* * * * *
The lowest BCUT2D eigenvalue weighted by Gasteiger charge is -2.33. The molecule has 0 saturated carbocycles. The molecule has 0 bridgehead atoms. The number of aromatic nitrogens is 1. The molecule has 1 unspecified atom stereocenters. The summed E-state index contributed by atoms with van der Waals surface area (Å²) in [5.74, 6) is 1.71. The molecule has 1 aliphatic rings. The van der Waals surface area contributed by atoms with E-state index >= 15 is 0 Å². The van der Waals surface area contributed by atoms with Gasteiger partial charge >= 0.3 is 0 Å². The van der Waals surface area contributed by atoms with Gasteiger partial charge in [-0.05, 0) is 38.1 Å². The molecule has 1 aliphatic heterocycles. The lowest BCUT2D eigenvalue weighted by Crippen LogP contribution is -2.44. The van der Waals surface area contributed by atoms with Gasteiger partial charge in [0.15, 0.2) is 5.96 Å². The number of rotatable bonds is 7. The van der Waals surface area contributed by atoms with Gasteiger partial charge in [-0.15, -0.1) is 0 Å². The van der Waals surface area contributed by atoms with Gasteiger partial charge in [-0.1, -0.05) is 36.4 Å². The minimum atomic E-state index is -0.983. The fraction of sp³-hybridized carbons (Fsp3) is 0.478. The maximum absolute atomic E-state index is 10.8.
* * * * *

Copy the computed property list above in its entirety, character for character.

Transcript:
The lowest BCUT2D eigenvalue weighted by Gasteiger charge is -2.33. The molecule has 0 saturated carbocycles. The molecule has 0 bridgehead atoms. The number of aromatic nitrogens is 1. The molecule has 1 unspecified atom stereocenters. The summed E-state index contributed by atoms with van der Waals surface area (Å²) in [5.74, 6) is 1.71. The molecule has 1 aliphatic rings. The van der Waals surface area contributed by atoms with E-state index >= 15 is 0 Å². The van der Waals surface area contributed by atoms with Gasteiger partial charge >= 0.3 is 0 Å². The van der Waals surface area contributed by atoms with Gasteiger partial charge in [-0.05, 0) is 38.1 Å². The molecule has 1 aliphatic heterocycles. The lowest BCUT2D eigenvalue weighted by Crippen LogP contribution is -2.44. The van der Waals surface area contributed by atoms with Gasteiger partial charge in [0.15, 0.2) is 5.96 Å². The number of rotatable bonds is 7. The van der Waals surface area contributed by atoms with Gasteiger partial charge in [-0.15, -0.1) is 0 Å². The van der Waals surface area contributed by atoms with Gasteiger partial charge in [-0.1, -0.05) is 36.4 Å². The minimum atomic E-state index is -0.983. The fraction of sp³-hybridized carbons (Fsp3) is 0.478. The maximum absolute atomic E-state index is 10.8.